Groupon & the Local Social Commerce Frenzy


This week was dominated by the deal that didn’t happen. While the rumored $6 billion acquisition of Groupon by Google (s goog) fell through Friday night, the drama set tongues wagging this week, seemed to spur action among local e-commerce rivals and prompted a lot of thought about the future of local social shopping. So to recap, here’s a look back at This Week in Groupon.

First, why the interest in Groupon in particular and social local shopping in general?

Groupon, which offers daily deals to customers and delivers mobs of customers to local merchants who sign up, is generating between $500 million and $2 billion a year and has deployed an army of sales people to sign up local merchants. Google was looking to combine Groupon’s expertise and relationships with merchants and consumers with its ad platform and its location-based assets like Maps and Places.  As Mathew pointed out, Groupon’s secret is in leveraging social communications channels to make shopping social. Groupon’s growth is ridiculous: ComScore (s scor) said 6.4 million people visited in the U.S. in October, up 657 percent from the 849,000 people a year ago.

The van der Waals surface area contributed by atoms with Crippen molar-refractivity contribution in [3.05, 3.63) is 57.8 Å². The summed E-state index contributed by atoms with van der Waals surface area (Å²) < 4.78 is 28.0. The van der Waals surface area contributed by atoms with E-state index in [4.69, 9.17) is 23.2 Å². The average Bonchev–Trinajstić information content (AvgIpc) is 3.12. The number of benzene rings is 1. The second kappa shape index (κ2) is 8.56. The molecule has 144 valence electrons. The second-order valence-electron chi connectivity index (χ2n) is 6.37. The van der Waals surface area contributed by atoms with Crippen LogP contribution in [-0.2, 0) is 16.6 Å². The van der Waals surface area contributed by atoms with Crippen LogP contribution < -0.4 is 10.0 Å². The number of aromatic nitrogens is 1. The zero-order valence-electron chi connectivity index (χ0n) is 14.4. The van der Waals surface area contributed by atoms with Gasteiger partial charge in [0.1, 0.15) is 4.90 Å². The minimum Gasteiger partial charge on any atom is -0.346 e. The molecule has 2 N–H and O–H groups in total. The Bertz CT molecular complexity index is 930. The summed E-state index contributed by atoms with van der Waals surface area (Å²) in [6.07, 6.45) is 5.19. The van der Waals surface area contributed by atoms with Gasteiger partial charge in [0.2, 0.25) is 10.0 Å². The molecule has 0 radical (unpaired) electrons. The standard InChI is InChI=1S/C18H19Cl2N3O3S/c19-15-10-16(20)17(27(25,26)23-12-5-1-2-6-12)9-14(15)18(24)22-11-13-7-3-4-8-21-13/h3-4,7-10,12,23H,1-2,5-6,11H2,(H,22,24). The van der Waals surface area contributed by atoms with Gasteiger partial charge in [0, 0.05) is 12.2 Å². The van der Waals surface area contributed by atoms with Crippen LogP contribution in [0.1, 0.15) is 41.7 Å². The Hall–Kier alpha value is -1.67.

Here’s a look at what went down this week:

Even without the “Grouple” deal, this week highlighted just how much momentum is behind local e-commerce. As Mathew points out in a GigaOM Pro Report, (subscription required) social shopping is a real phenomenon. And as David Card shared in another GigaOM Pro Report (subscription required) about 90 percent of all local ad spending still happens through traditional media. That means there’s a lot of potential in connecting shoppers with local merchants. Google may have missed out on Groupon, which would be its biggest acquisition by far, but it had a good eye toward the future on this one.

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